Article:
Several current and former U.S. officials who spoke to Foreign Policy on condition of anonymity said they believe Congress should have a say in appointing any new chief of protocol, especially given the controversy surrounding Lawler, who held the job for 18 months under Trump. 

NBC News and other news organizations reported earlier this summer that Lawler had harassed and yelled at employees and created a hostile work environment. 

The officials who spoke to Foreign Policy corroborated the allegations, saying they witnessed Lawler berating staff members, treating them abusively, and making remarks viewed by some as xenophobic or offensive.

Lawler, who spent 29 years in the military and in government, including 21 years in active duty in the Navy, denied the allegations, describing them as “nonsensical lies and exaggerations.”

“The accusations of a hostile work environment are blatantly false,” he told Foreign Policy in an email. “Morale was high and I personally advocated for and succeeded in several promotions of career staff; more people were promoted in my 18 months than during my last three predecessors combined.” 

 He said the news reports had caused him great hardship.

“My reputation was destroyed, and I lost friends and coll[ea]gues over the false narrative about me and it severely impacted my career and personal life,” he wrote.

Several other State Department officials appointed in the Trump administration have resigned or faced internal investigations and criticism from Capitol Hill based on allegations of harassing or mistreating staff. 

Henderson, his replacement, has two decades of experience in politics and fundraising in Republican circles, and for a time served as the deputy chief of protocol under Lawler.

Since being named chief of protocol last month, Henderson has already accompanied President Donald Trump to the G-7 summit in France and Vice President Mike Pence on a visit across Europe. She is also helping prepare for Trump’s meetings at the United Nations General Assembly in New York, where heads of state and government from around the world will convene next week for one of the biggest diplomatic events of the year.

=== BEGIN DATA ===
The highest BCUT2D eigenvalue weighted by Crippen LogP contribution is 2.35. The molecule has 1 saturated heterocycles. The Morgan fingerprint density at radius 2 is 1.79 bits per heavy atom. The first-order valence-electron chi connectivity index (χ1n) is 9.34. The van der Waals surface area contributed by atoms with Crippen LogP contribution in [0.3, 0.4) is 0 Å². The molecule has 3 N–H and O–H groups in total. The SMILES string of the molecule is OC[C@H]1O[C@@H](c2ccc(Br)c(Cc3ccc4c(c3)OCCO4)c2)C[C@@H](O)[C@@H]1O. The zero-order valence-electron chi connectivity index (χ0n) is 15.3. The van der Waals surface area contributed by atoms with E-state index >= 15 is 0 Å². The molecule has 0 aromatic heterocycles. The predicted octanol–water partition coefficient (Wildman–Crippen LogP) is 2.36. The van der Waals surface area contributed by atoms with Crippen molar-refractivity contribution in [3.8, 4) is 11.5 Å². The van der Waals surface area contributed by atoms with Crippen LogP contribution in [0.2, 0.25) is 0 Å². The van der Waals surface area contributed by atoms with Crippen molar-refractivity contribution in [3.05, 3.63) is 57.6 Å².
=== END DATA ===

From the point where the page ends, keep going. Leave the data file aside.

Some officials who spoke to Foreign Policy said the State Department didn’t do enough to address the alleged mistreatment under Lawler and that Henderson did not try hard enough to stop it while serving as his deputy. They said she should have reported any abuse she witnessed from the start.

Supervisors who do not immediately report incidents of discriminatory harassment are in violation of internal State Department rules. 

But other officials said the complaints against Henderson were unfair and described her as a capable leader who worked to defuse tense situations in the office and improve morale during her time as deputy for both career staff and political appointees.

“I’ve known Cam since the first day she walked into Protocol, and I’ve always felt that she respected my work, and the work of other career staff,” said one State Department official. “When things were difficult with Lawler, she was a steadying presence in the office.”

Before joining the State Department’s chief of protocol office, Henderson worked for former New Jersey Gov. Chris Christie and as executive director of the Hurricane Sandy New Jersey Relief Fund. She coordinated the raising of $42 million to support relief efforts following the 2012 hurricane, which caused widespread damage.

Margaret Taylor, a former State Department lawyer and Senate Foreign Relations Committee staffer for Democrats, said the appointment of a chief of protocol before a Senate confirmation process could be “viewed by the Senate as an end-run around the Senate’s advice and consent authority.”

“The State Department—from management issues to budget to building human capital—needs more oversight and attention from Congress, not less,” she said. 

Robbie Gramer is a diplomacy and national security reporter at Foreign Policy. Twitter: @RobbieGramer